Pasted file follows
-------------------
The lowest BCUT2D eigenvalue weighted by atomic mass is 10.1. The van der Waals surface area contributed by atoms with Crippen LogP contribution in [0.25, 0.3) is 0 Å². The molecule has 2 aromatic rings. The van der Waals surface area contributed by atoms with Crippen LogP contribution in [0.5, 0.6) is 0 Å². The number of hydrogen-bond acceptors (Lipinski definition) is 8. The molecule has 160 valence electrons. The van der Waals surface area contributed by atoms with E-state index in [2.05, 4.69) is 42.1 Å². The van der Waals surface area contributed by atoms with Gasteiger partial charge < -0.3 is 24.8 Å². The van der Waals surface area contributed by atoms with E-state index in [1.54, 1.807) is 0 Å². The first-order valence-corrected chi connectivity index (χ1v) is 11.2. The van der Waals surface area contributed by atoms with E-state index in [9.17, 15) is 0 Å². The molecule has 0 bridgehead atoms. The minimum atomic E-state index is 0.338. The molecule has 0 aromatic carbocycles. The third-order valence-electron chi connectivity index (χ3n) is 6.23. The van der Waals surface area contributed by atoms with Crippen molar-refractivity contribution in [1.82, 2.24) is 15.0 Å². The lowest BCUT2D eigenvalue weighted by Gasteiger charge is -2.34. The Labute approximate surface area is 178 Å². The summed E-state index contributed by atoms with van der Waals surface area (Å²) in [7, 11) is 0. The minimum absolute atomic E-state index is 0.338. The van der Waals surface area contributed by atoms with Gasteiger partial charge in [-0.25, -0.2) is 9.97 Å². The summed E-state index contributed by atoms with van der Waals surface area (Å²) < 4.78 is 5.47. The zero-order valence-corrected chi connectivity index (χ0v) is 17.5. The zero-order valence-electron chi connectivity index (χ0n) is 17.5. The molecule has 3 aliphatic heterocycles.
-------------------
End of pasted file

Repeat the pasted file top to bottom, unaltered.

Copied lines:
The lowest BCUT2D eigenvalue weighted by atomic mass is 10.1. The van der Waals surface area contributed by atoms with Crippen LogP contribution in [0.25, 0.3) is 0 Å². The molecule has 2 aromatic rings. The van der Waals surface area contributed by atoms with Crippen LogP contribution in [0.5, 0.6) is 0 Å². The number of hydrogen-bond acceptors (Lipinski definition) is 8. The molecule has 160 valence electrons. The van der Waals surface area contributed by atoms with E-state index in [2.05, 4.69) is 42.1 Å². The van der Waals surface area contributed by atoms with Gasteiger partial charge < -0.3 is 24.8 Å². The van der Waals surface area contributed by atoms with E-state index in [1.54, 1.807) is 0 Å². The first-order valence-corrected chi connectivity index (χ1v) is 11.2. The van der Waals surface area contributed by atoms with E-state index in [9.17, 15) is 0 Å². The molecule has 0 bridgehead atoms. The minimum atomic E-state index is 0.338. The molecule has 0 aromatic carbocycles. The third-order valence-electron chi connectivity index (χ3n) is 6.23. The van der Waals surface area contributed by atoms with Crippen molar-refractivity contribution in [1.82, 2.24) is 15.0 Å². The lowest BCUT2D eigenvalue weighted by Gasteiger charge is -2.34. The Labute approximate surface area is 178 Å². The summed E-state index contributed by atoms with van der Waals surface area (Å²) in [7, 11) is 0. The minimum absolute atomic E-state index is 0.338. The van der Waals surface area contributed by atoms with Gasteiger partial charge in [-0.25, -0.2) is 9.97 Å². The summed E-state index contributed by atoms with van der Waals surface area (Å²) < 4.78 is 5.47. The zero-order valence-corrected chi connectivity index (χ0v) is 17.5. The zero-order valence-electron chi connectivity index (χ0n) is 17.5. The molecule has 3 aliphatic heterocycles.